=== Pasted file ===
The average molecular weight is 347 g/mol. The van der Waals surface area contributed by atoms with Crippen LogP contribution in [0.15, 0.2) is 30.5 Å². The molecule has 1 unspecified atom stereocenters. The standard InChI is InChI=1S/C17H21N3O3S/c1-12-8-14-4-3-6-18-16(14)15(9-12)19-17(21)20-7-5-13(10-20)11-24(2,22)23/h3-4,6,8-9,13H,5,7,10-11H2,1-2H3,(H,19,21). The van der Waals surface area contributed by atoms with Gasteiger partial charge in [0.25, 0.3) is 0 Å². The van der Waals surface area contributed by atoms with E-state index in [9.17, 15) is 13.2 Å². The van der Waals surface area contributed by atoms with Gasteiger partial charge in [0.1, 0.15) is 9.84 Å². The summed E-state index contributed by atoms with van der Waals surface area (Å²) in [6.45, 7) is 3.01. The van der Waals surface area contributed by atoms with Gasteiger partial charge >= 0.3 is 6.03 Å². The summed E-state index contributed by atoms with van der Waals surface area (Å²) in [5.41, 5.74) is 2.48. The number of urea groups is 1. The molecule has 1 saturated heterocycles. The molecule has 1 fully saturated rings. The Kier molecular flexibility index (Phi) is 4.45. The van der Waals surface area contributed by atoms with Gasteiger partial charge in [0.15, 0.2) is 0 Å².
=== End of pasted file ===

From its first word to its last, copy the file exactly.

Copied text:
The average molecular weight is 347 g/mol. The van der Waals surface area contributed by atoms with Crippen LogP contribution in [0.15, 0.2) is 30.5 Å². The molecule has 1 unspecified atom stereocenters. The standard InChI is InChI=1S/C17H21N3O3S/c1-12-8-14-4-3-6-18-16(14)15(9-12)19-17(21)20-7-5-13(10-20)11-24(2,22)23/h3-4,6,8-9,13H,5,7,10-11H2,1-2H3,(H,19,21). The van der Waals surface area contributed by atoms with Gasteiger partial charge in [0.25, 0.3) is 0 Å². The van der Waals surface area contributed by atoms with E-state index in [9.17, 15) is 13.2 Å². The van der Waals surface area contributed by atoms with Gasteiger partial charge in [0.1, 0.15) is 9.84 Å². The summed E-state index contributed by atoms with van der Waals surface area (Å²) in [6.45, 7) is 3.01. The van der Waals surface area contributed by atoms with Gasteiger partial charge >= 0.3 is 6.03 Å². The summed E-state index contributed by atoms with van der Waals surface area (Å²) in [5.41, 5.74) is 2.48. The number of urea groups is 1. The molecule has 1 saturated heterocycles. The molecule has 1 fully saturated rings. The Kier molecular flexibility index (Phi) is 4.45. The van der Waals surface area contributed by atoms with Gasteiger partial charge in [0.15, 0.2) is 0 Å².